PROFERT IN CURIA
2. When the plaintiff declares on a deed, or the defendant pleads a deed, and makes title under it, be must do it with a profert in curia, by declaring that he " brings here into court, the said writing obligatory," or other deed.
3. The object of this is to enable the court to inspect the instrument pleaded, the construction and legal effect of which is matter of law, and to entitle the adverse party to oyer of it; 10 Co. 92, b.; 1 Chit. Pl. 414; 1 Archb. Pr. 164; but one who pleads a deed of any kind, without making title under it, is not bound to make profert of it. Gould on Pl. oh. 7, part 2, 47. To the above rule that he who declares on, or pleads a deed, and makes title under it, must make profert of it, there are several exceptions, all of which are founded on the pleader's actual or presumed inability to produce the instrument. A stranger to a deed, therefore, may in general plead it, and make title under it, without profert. Com. Dig. Pleader, 0 8; Cro. Jac. 217; Cro. Car. 441; Carth. 316. Also he who claims title by operation of law, under a deed, to another, may plead the deed without profert. Co. Litt. 225; Bac. Abr. Pleas, I 12; 5 Co. 75. When the deed is in the hands of the opposite party, or destroyed by him, no profert need be made; or when it has been lost or destroyed by time or casualty.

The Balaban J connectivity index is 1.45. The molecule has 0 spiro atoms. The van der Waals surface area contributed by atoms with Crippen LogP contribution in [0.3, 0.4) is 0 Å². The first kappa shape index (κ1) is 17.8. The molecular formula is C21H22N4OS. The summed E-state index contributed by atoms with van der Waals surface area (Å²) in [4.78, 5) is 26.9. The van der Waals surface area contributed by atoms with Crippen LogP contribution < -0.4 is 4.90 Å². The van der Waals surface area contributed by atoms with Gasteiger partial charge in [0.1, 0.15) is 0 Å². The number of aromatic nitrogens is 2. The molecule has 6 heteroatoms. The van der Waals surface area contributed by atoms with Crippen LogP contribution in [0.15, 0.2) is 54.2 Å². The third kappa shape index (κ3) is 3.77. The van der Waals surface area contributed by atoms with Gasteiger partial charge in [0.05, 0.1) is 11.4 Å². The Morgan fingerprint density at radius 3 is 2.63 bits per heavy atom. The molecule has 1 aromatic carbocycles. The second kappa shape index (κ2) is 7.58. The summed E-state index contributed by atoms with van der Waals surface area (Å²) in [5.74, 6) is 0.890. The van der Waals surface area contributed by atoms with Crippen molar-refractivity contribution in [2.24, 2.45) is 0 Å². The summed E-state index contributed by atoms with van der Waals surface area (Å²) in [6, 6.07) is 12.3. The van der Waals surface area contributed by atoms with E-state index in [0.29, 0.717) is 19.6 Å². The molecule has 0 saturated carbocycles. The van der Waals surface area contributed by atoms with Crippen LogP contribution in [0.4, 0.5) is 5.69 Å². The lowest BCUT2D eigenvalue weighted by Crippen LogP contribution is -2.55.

4. In all these cases, to excuse the want of a profert, the special facts which bring the case within the exception, should be alleged in the party's pleadings. Vide Gould, Pl. ch. 8, part 2; Lawes' Pl. 96; 1. Saund. 9, a, note.